SEOUL, South Korea (AP) -- South Korea's agriculture minister went on national television Friday to assure citizens of the safety of U.S. beef after the government agreed last month to resume imports following a lengthy ban over fears of mad cow disease.
''U.S. beef is safe from mad cow disease,'' Food, Agriculture, Forestry and Fisheries Minister Chung Woon-chun said at a televised news conference attended by the health minister and other officials.
Chung added that concerns about mad cow disease were ''to some extent exaggerated.''
South Korea agreed to resume imports of U.S. beef last month just hours before a meeting between leaders of the two countries.
South Korea suspended U.S. beef imports in late 2003 after mad cow disease was discovered in Washington state, cutting off what was then the third-largest overseas market for American beef.
Several efforts to resume restricted imports beginning in late 2006 floundered after some shipments were found to contain animal parts that had been banned over mad cow concerns.
The beef issue has been a major irritant in relations between Seoul and Washington and threatened the approval of a wider free-trade agreement between the two longtime allies.
Some U.S. lawmakers had insisted the beef issue needed to be resolved for them to back the trade deal, signed last year. Legislatures in both countries have yet to approve the accord.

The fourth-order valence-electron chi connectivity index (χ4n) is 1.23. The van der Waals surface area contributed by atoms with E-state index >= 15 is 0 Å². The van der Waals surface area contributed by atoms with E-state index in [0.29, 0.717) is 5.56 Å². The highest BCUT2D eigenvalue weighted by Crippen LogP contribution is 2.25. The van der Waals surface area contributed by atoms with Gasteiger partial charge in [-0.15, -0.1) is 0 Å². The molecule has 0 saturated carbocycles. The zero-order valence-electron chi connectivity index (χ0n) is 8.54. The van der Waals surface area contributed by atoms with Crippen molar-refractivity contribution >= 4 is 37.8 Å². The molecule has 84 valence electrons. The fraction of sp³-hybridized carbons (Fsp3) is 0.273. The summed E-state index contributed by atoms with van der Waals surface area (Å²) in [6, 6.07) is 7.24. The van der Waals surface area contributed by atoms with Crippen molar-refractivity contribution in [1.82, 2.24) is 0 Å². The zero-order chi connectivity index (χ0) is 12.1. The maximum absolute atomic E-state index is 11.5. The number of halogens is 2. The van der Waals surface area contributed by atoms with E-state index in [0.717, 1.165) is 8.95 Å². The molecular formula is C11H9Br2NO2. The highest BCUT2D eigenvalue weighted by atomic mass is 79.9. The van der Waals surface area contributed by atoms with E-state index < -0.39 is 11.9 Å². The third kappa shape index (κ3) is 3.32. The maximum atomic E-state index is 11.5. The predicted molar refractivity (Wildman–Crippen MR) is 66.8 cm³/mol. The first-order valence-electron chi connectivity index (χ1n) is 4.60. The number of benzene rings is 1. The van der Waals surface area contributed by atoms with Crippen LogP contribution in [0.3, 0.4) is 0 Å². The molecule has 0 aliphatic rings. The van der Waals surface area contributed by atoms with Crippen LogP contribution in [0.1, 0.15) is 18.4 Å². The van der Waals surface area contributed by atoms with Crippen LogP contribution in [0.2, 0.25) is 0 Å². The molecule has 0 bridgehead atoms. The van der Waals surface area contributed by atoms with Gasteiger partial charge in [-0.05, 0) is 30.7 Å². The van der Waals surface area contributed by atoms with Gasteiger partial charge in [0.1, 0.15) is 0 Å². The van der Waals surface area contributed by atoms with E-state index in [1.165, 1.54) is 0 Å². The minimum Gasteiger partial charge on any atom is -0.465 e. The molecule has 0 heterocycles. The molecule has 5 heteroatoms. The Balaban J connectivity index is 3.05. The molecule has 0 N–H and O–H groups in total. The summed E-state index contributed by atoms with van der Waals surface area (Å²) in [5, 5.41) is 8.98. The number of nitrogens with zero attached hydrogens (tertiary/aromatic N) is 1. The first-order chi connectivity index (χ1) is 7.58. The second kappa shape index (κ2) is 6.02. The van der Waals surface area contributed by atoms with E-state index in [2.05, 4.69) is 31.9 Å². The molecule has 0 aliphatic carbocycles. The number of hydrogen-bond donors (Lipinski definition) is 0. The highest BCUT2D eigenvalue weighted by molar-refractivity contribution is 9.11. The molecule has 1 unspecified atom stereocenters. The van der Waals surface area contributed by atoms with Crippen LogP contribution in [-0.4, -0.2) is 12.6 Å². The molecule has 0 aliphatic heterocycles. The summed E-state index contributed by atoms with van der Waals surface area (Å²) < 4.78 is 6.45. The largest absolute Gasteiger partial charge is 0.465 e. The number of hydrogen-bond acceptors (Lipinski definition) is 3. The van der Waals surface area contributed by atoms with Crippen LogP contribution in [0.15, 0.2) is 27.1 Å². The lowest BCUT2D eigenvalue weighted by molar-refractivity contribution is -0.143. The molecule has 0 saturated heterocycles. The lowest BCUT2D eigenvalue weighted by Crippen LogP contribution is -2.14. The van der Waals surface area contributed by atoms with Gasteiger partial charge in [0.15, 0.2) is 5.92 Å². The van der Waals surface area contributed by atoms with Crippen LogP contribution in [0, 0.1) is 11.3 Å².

South Korea's farm ministry said last month that imports were expected to resume in mid-May and expand in stages.
Seoul will first allow imports of American beef from cattle younger than 30 months, including cuts with bones. Younger cows are believed to be at less risk for mad cow disease.
Beef from older cattle will also be cleared for import after the U.S. strengthens controls on feed to reduce chances of infection, the ministry said.
South Korea also agreed not to immediately halt imports even if a new case of mad cow disease is discovered in the U.S. Instead, it will only move to halt imports if the Paris-based World Organization for Animal Health downgrades its safety rating for American cattle.
Scientists believe mad cow disease, or bovine spongiform encephalopathy, spreads when farmers feed cattle recycled meat and bones from infected animals. In humans, eating contaminated meat products is linked to variant Creutzfeldt-Jakob disease, a rare and fatal malady.
South Korean farmers have vigorously opposed imports of U.S. beef as well as the free-trade deal with the U.S., fearing cheaper imports will threaten their livelihoods.